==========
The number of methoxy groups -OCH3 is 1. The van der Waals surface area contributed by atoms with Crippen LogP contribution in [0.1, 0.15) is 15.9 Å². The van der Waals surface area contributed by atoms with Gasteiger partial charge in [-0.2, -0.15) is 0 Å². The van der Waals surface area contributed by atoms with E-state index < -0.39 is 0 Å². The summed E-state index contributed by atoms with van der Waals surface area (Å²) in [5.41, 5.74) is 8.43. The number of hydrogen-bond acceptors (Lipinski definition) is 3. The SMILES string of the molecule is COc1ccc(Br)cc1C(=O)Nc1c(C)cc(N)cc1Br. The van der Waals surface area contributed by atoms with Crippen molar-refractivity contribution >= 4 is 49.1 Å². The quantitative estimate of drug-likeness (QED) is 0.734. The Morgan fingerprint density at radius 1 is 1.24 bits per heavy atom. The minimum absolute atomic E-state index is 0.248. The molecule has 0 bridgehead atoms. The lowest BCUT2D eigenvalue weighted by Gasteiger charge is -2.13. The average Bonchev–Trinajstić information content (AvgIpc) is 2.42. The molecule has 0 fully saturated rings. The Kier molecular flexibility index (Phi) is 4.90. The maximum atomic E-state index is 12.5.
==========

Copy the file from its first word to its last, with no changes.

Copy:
The number of methoxy groups -OCH3 is 1. The van der Waals surface area contributed by atoms with Crippen LogP contribution in [0.1, 0.15) is 15.9 Å². The van der Waals surface area contributed by atoms with Gasteiger partial charge in [-0.2, -0.15) is 0 Å². The van der Waals surface area contributed by atoms with E-state index < -0.39 is 0 Å². The summed E-state index contributed by atoms with van der Waals surface area (Å²) in [5.41, 5.74) is 8.43. The number of hydrogen-bond acceptors (Lipinski definition) is 3. The SMILES string of the molecule is COc1ccc(Br)cc1C(=O)Nc1c(C)cc(N)cc1Br. The van der Waals surface area contributed by atoms with Crippen molar-refractivity contribution >= 4 is 49.1 Å². The quantitative estimate of drug-likeness (QED) is 0.734. The Morgan fingerprint density at radius 1 is 1.24 bits per heavy atom. The minimum absolute atomic E-state index is 0.248. The molecule has 0 bridgehead atoms. The lowest BCUT2D eigenvalue weighted by Gasteiger charge is -2.13. The average Bonchev–Trinajstić information content (AvgIpc) is 2.42. The molecule has 0 fully saturated rings. The Kier molecular flexibility index (Phi) is 4.90. The maximum atomic E-state index is 12.5.